• To elevate our civil discourse in an election?
  • For campaigns to enrich civil discourse?
  • For candidates to introduce new ideas and perspectives into regional and national conversations? 

The Institute for Sustainable Peace (ISP), partnering with ACR Houston and the American Leadership Forum, hosted a Candidate Café Dialogue on Tuesday, September 11, 2012, at the United Way of Houston.  In a highly contentious election season, this event allowed constituents to converse with candidates – in person – about the big issues facing our region rather than listen to debates and canned stump speeches.  More importantly for our purpose, many of the participating citizens and candidates experienced dialogue for the first time and went away with an appreciation for an alternative perspective on the potential for a more civil and constructive political discourse.

 

Participation

Thirty-one candidates for office at the county, state, and national levels joined 75 fellow Houston-area residents in collaborative dialogue to respond to three positive, open-ended questions posed to the entire room.  Participating candidates included those running for U.S. Congress, the state House and Senate, and county Commissioners Court as well as judicial offices.

The dialogue occurred in three rounds, with non-candidate participants changing tables after each round.  The questions for each round in succession were:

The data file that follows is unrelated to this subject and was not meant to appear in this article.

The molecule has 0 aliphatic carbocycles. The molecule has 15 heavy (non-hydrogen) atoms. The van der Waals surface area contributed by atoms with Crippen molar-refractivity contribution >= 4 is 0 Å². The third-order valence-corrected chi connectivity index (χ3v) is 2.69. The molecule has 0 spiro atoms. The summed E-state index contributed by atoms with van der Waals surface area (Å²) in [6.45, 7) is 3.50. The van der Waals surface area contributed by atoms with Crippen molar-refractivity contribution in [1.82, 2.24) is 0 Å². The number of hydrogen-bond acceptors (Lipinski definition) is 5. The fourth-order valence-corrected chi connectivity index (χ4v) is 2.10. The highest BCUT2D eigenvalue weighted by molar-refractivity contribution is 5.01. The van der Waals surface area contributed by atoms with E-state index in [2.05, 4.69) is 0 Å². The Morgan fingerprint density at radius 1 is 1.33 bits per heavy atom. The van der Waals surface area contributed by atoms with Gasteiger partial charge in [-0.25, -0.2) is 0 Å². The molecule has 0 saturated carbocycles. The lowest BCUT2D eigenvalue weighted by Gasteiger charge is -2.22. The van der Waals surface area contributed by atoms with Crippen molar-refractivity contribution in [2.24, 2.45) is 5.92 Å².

• Round 1 - “What is the question that, if explored and answered, would do the most to assure a bright future for the Houston region in the next 25 years?” 
  • Round 2 - “Choose one of the key questions from Round 1 – how can we engage with fellow citizens to explore and answer the question while strengthening the social fabric of our community?”
  • Round 3 - “How might our elected representatives improve decision making processes to meet our immediate challenges while considering the impact on the 4th generation (our great- grandchildren)?” 

Favorable Participant Response

Comments about the experience were positive from candidates and citizens alike. “The dialogue was thought-provoking and fruitful as well as fun. I really enjoyed it,” Hon. Josephina Rendon.  “What a great experience! I truly enjoyed the dialogue and true connection with people,” Nory Angel.  “I hope it continues to grow with each election cycle,” candidate David Collins.  Candidate Ann Bennett wrote a note addressed to the ISP CEO.  She stated: “Thank you for the opportunity to dialogue as a candidate in last week’s Candidate Café Dialogue.  It was a very powerful experience… I like what you are doing, and wish you the very best.”  In addition, several candidates expressed a desire to hold similar events in their districts.